Former Garden City Park Water and Fire Commissioner Alan Cooper is running again for his old post

Brandon Duffy
Alan Cooper. (Photo courtesy of the candidate)

Former Garden City Park Water and Fire Commissioner Alan Cooper is looking to take back his post on Dec. 14, running against Commissioner Chris Engel.

Cooper, a Garden City Park native who served as Garden City Park’s water commissioner in the late 1990s and early 2000s, said that rising water rates and stagnation drove him to run for his old post.

In 2019, Cooper ran for and lost the same position to current Commissioner Kenneth Borchers.

Cooper touted his experience and resume, which includes replacing outdated emergency vehicles, including two new ambulances, and rebuilding the district’s fire headquarters. For water, he says he led the effort to overhaul the water distribution infrastructure in order to replace outdated mains in the district, all while keeping taxes low and, in his first year, reducing the water tax rate. 

“Since I left office, I feel this progress has stalled and the district is not keeping up with the changing landscape of both fire and water services,” Cooper said in an interview. “The current board has become complacent and it’s time for a change.”

The Garden City Park Water District Covers parts of Garden City Park, Manhasset Hills, parts of New Hyde Park, parts of Mineola, parts of North Hills, parts of Roslyn, parts of Williston Park, parts of Albertson and parts of Garden City.

The commissioner will serve a three-year term from Jan. 1, 2022, to Dec. 31, 2024. District residents vote for one of the three commissioner positions each year.

Cooper is focusing on water rates, which the board voted to increase approximately 60 percent over two years, a sign he said of little long-term strategic planning.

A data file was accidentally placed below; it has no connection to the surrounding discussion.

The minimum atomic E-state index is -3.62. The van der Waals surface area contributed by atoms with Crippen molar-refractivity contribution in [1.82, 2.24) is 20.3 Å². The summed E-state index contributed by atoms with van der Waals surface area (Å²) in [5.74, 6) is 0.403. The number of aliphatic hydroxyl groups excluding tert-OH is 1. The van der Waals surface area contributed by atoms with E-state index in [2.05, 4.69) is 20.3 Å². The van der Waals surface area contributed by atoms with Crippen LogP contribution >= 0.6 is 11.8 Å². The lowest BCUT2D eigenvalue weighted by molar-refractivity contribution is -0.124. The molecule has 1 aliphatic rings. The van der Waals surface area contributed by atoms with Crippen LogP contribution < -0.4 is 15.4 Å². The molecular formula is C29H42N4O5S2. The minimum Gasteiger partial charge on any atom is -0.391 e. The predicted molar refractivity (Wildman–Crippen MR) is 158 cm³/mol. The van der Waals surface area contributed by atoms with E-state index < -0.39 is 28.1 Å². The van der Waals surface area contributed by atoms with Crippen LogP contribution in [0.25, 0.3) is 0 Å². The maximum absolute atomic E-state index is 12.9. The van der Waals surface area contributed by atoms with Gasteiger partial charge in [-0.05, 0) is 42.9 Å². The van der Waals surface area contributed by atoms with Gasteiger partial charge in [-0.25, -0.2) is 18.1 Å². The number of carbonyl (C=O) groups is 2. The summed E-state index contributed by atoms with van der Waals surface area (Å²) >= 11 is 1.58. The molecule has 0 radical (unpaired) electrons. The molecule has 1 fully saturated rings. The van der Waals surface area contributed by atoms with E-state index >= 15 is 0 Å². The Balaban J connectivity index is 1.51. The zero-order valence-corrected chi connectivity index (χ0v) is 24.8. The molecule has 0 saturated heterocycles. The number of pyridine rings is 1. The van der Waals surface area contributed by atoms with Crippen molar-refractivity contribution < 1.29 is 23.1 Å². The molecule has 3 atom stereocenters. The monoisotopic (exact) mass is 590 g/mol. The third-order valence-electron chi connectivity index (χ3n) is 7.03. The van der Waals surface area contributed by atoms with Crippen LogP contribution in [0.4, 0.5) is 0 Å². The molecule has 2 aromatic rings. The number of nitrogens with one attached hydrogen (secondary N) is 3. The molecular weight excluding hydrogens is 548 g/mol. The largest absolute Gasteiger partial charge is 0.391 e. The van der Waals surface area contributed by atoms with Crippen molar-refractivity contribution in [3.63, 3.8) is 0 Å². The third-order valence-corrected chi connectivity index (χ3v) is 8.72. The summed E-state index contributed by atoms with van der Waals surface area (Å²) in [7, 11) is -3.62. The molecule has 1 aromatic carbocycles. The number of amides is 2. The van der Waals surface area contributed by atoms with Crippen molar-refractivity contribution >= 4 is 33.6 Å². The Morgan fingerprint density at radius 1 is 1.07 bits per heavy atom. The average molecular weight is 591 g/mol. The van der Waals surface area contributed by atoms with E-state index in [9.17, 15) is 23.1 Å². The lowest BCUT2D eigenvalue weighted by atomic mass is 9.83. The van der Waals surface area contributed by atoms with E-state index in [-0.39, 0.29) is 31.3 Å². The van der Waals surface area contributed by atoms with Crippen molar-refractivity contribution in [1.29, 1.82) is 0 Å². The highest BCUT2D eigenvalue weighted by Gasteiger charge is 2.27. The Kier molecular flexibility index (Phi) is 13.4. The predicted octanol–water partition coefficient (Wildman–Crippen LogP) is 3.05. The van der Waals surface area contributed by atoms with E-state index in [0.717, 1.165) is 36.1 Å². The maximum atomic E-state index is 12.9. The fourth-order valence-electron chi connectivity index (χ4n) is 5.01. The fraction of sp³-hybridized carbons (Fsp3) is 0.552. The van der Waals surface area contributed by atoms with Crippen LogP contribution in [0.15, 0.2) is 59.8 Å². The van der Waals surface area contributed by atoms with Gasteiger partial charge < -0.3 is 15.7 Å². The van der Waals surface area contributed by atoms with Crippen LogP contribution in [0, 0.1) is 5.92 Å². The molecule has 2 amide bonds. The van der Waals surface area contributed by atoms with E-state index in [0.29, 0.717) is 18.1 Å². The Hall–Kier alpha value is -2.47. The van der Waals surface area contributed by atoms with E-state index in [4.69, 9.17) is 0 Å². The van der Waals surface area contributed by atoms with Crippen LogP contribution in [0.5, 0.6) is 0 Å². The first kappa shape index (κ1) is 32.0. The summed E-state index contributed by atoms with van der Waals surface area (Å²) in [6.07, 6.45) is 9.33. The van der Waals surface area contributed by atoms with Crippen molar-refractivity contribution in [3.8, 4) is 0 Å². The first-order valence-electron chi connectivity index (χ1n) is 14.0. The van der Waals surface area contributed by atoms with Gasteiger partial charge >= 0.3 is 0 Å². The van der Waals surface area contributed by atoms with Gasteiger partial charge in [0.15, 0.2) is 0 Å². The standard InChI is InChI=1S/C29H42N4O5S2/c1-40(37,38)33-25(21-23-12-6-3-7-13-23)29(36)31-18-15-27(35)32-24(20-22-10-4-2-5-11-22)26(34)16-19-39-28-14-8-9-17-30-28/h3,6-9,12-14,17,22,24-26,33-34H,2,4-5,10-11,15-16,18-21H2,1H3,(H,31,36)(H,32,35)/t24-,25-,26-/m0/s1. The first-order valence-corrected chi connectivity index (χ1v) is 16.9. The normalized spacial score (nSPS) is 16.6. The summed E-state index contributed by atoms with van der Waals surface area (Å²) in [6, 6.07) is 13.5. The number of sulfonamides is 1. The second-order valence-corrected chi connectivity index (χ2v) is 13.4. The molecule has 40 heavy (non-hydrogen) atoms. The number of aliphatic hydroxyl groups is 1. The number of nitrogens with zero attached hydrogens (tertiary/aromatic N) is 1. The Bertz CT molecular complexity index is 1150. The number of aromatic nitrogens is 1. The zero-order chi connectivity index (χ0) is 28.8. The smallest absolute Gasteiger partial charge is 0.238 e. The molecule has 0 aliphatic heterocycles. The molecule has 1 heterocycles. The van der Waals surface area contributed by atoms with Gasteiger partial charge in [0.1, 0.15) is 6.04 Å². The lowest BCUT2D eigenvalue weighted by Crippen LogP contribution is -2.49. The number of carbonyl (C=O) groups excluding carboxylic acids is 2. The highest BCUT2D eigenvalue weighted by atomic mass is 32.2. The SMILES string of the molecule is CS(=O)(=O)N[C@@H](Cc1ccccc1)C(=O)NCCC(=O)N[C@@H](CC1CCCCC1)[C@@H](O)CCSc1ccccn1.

“When I was on the board, we would strategically plan our infrastructure upgrades so we could estimate funding we would need in the future,” Cooper said.

Recently, Long Island drinking water was found to have emerging contaminants linked to cancer as part of New York’s updated water quality standards. Cooper said the board went to the town for a $30 million bond, which it received. A waiver was then put in, Cooper says, to delay the implementation of updated infrastructure to abide by new regulations in order to remove the contaminants. 

“I was faced with a similar situation regarding nitrates,” Cooper said. “We were able to successfully treat the groundwater to make it safe for our residents to drink. The current board lacks this experience and expertise.” 

In a 2020 bond report, the board detailed needs involving capital improvements in support of its petition for bond financing. The eight recommended capital improvements listed in the report are treatment at four wells for contaminant removal, a new generator, rehabilitation of the Denton Avenue tank and water distribution system improvements. 

Regarding  fire issues, Cooper said the department is at the lowest level of staffing and that he will look to implement a strong recruiting program to increase the number of available volunteers to respond to emergencies. 

Cooper said he has been a resident of the Garden City Park Water/Fire District his entire life. He has been a member of the Fire Department for 40 years, and in addition to commissioner, he has served as rescue captain and engine lieutenant, and currently serves as captain of Engine Company 4.

Cooper is currently the associate dean of the Willumstad School of Business at Adelphi University and the owner of a consulting firm specializing in process improvement and organizational development.

“With all the changes and challenges facing our community, I have the experience, educational and professional background needed to provide a pure and plentiful water supply, and fire and EMS services second to none,” Cooper said.


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